1. The risk of cancer was higher amongst children of mothers with epilepsy who were exposed to high-dose folic acid in utero compared to controls in this retrospective study.
2. There was no association between maternal anti-epileptic medication use and cancer risk.
Level of Evidence Rating: 2 (Good)
Study Rundown: Patients with epilepsy are often cautioned against their medications’ possible teratogenic side effects. Common agents such as valproic acid and carbamazepine may cause neural tube defects in the children of mothers taking these prescribed medications. Subsequently, women are counselled to take high doses of folic acid before and during pregnancy to mitigate this risk. However, folic acid is known to interfere with DNA methylation, and it has recently been speculated that exposure to this agent in utero may be associated with increased cancer risk. The present study by Magne Vegrim et al. sought to describe this relationship.
In total, 3 379 171 children were included in this study. Of this group, 27 784 (0.8%) were born to mothers with epilepsy, 5934 (21.4%) of whom were exposed to high-dose folic acid in utero. Amongst the children of nonepileptic mothers, 46 646 (1.4%) were exposed to high-dose folic acid. The rate of childhood cancer in children born to mothers with epilepsy who took high-dose folic acid was 42.5 per 100,000 person-years compared to 18.4 per 100,000 in those not exposed to high-dose folic acid.
The present study by Magne Vegrim et al. determined that there is an increased risk of childhood cancer in the children of mothers with epilepsy who used high-dose folic acid during their pregnancy. These findings require further investigation, although if confirmed, this information could potentially alter current practices. A major drawback of this study is the inability to rule out confounding factors due to the retrospective study design. However, the study findings are bolstered by the large sample size and extensive data collection. Future studies should seek to address and rule out possible confounding effects and confirm these findings in an alternate setting.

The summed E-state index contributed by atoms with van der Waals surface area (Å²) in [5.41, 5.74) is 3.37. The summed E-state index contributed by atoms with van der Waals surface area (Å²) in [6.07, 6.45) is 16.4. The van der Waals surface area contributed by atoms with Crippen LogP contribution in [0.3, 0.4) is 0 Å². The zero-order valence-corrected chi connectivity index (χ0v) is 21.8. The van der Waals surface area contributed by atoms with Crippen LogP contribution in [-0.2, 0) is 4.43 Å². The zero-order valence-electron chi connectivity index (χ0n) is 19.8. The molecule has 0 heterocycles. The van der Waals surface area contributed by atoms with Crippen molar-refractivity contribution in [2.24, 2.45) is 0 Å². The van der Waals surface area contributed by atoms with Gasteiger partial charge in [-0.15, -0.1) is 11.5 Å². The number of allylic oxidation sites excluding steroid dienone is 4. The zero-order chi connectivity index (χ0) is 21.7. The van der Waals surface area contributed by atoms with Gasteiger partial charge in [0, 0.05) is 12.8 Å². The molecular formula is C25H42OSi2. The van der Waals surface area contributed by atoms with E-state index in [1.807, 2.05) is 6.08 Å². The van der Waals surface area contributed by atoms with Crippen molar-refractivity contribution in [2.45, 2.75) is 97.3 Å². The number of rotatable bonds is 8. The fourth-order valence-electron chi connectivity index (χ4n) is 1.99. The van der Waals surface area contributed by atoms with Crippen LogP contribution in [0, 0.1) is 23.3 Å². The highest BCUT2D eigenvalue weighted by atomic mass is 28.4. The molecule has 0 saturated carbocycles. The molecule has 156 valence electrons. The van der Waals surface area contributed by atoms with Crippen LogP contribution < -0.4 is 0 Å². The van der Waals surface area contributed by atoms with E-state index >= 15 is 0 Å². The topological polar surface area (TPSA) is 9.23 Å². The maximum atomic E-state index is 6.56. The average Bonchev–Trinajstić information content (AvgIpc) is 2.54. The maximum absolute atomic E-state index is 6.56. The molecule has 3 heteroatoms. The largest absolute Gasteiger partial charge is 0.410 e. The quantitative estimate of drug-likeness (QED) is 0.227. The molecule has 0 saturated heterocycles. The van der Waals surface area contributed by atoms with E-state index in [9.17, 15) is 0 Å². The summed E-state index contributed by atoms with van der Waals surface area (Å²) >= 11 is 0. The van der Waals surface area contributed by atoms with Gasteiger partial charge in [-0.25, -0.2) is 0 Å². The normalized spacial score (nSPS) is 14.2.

In Depth [retrospective cohort]: A retrospective cohort study was conducted in Denmark, Norway and Sweden using data from 1997-2017. The final study population included more than 3.3 million children. Exposure data were ascertained through the prescription of either 1 or 5 mg of folic acid supplement during pregnancy. Outcome data about childhood cancer diagnoses were obtained using the national cancer registrar in each country. Finally, maternal epilepsy was assessed using diagnostic codes and/or the prescription of anti-seizure medication prior to pregnancy. The following agents were the most commonly used anti-seizure drugs: carbamazepine, lamotrigine, levetiracetam, and valproate.
The incidence of childhood cancer in patients of mothers with epilepsy who used high-dose folic acid was 42.5 (95% confidence interval [CI], 26.8-67.5) per 100,000 person-years and was 18.4 (95% CI, 12.8-26.5) per 100 000 person-years amongst children of mothers with epilepsy who were not exposed to folic acid. The adjusted hazard ratio for childhood cancer between these two groups was 2.7 (95% CI, 1.2-6.3). The absolute risk of cancer was 1.5% (95% CI, 0.5%-3.5%) in children of mothers with epilepsy who were exposed to high-dose folic acid. The absolute risk of cancer amongst children of women who took anti-seizure medication but did not use high-dose folic acid was 0.6% by comparison (95% CI, 0.2%-1.3%). These risk estimates were robust to sensitivity analyses, including the exclusion of children with major congenital or chromosomal anomalies.
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